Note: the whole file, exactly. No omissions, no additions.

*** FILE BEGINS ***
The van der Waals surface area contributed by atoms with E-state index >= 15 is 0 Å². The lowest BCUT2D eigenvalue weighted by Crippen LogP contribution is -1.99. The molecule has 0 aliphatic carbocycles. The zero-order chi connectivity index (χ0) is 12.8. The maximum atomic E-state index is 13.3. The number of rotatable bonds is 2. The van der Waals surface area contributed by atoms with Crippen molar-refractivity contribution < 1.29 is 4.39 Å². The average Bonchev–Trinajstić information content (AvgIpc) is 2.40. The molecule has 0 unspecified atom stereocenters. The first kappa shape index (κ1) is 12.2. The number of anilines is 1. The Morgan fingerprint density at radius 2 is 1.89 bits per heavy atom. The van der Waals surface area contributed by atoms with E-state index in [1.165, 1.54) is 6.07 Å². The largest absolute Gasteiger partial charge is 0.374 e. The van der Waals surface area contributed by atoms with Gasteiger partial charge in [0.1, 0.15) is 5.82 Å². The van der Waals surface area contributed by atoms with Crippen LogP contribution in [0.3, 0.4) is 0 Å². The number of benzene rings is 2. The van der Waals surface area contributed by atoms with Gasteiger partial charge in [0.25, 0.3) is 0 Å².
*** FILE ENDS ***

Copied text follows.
The van der Waals surface area contributed by atoms with E-state index >= 15 is 0 Å². The lowest BCUT2D eigenvalue weighted by Crippen LogP contribution is -1.99. The molecule has 0 aliphatic carbocycles. The zero-order chi connectivity index (χ0) is 12.8. The maximum atomic E-state index is 13.3. The number of rotatable bonds is 2. The van der Waals surface area contributed by atoms with Crippen molar-refractivity contribution < 1.29 is 4.39 Å². The average Bonchev–Trinajstić information content (AvgIpc) is 2.40. The molecule has 0 unspecified atom stereocenters. The first kappa shape index (κ1) is 12.2. The number of anilines is 1. The Morgan fingerprint density at radius 2 is 1.89 bits per heavy atom. The van der Waals surface area contributed by atoms with E-state index in [1.165, 1.54) is 6.07 Å². The largest absolute Gasteiger partial charge is 0.374 e. The van der Waals surface area contributed by atoms with Gasteiger partial charge in [0.1, 0.15) is 5.82 Å². The van der Waals surface area contributed by atoms with Crippen LogP contribution in [0.3, 0.4) is 0 Å². The number of benzene rings is 2. The van der Waals surface area contributed by atoms with Gasteiger partial charge in [0.25, 0.3) is 0 Å².